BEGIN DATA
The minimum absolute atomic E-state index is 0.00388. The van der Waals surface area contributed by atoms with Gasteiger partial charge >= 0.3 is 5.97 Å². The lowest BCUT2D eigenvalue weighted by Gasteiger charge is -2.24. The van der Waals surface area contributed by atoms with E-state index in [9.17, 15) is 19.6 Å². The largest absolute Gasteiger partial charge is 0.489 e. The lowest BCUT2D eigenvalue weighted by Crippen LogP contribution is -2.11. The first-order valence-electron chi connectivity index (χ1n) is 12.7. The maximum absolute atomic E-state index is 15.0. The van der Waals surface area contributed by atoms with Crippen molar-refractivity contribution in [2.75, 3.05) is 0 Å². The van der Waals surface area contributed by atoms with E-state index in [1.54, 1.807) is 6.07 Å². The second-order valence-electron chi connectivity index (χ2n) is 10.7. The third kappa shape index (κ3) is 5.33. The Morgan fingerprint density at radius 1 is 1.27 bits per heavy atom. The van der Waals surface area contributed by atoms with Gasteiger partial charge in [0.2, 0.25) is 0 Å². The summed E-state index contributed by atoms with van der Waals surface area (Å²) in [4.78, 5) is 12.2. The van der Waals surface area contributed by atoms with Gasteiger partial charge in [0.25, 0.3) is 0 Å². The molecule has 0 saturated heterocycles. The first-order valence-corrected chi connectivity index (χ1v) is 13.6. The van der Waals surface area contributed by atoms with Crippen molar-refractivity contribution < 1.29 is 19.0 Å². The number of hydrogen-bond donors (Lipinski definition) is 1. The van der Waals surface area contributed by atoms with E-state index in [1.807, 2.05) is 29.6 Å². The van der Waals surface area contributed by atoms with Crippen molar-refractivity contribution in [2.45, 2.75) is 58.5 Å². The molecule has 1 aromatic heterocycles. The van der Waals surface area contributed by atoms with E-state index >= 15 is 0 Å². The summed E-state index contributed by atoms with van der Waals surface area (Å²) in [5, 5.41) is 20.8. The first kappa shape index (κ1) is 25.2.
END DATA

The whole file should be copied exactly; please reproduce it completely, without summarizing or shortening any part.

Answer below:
The minimum absolute atomic E-state index is 0.00388. The van der Waals surface area contributed by atoms with Gasteiger partial charge >= 0.3 is 5.97 Å². The lowest BCUT2D eigenvalue weighted by Gasteiger charge is -2.24. The van der Waals surface area contributed by atoms with E-state index in [9.17, 15) is 19.6 Å². The largest absolute Gasteiger partial charge is 0.489 e. The lowest BCUT2D eigenvalue weighted by Crippen LogP contribution is -2.11. The first-order valence-electron chi connectivity index (χ1n) is 12.7. The maximum absolute atomic E-state index is 15.0. The van der Waals surface area contributed by atoms with Crippen molar-refractivity contribution in [2.75, 3.05) is 0 Å². The van der Waals surface area contributed by atoms with E-state index in [1.54, 1.807) is 6.07 Å². The second-order valence-electron chi connectivity index (χ2n) is 10.7. The third kappa shape index (κ3) is 5.33. The Morgan fingerprint density at radius 1 is 1.27 bits per heavy atom. The van der Waals surface area contributed by atoms with Gasteiger partial charge in [0.2, 0.25) is 0 Å². The summed E-state index contributed by atoms with van der Waals surface area (Å²) in [4.78, 5) is 12.2. The van der Waals surface area contributed by atoms with Gasteiger partial charge in [0.25, 0.3) is 0 Å². The molecule has 0 saturated heterocycles. The first-order valence-corrected chi connectivity index (χ1v) is 13.6. The van der Waals surface area contributed by atoms with Crippen molar-refractivity contribution < 1.29 is 19.0 Å². The number of hydrogen-bond donors (Lipinski definition) is 1. The van der Waals surface area contributed by atoms with E-state index in [1.807, 2.05) is 29.6 Å². The van der Waals surface area contributed by atoms with Crippen molar-refractivity contribution in [2.45, 2.75) is 58.5 Å². The molecule has 1 aromatic heterocycles. The van der Waals surface area contributed by atoms with E-state index >= 15 is 0 Å². The summed E-state index contributed by atoms with van der Waals surface area (Å²) in [5, 5.41) is 20.8. The first kappa shape index (κ1) is 25.2.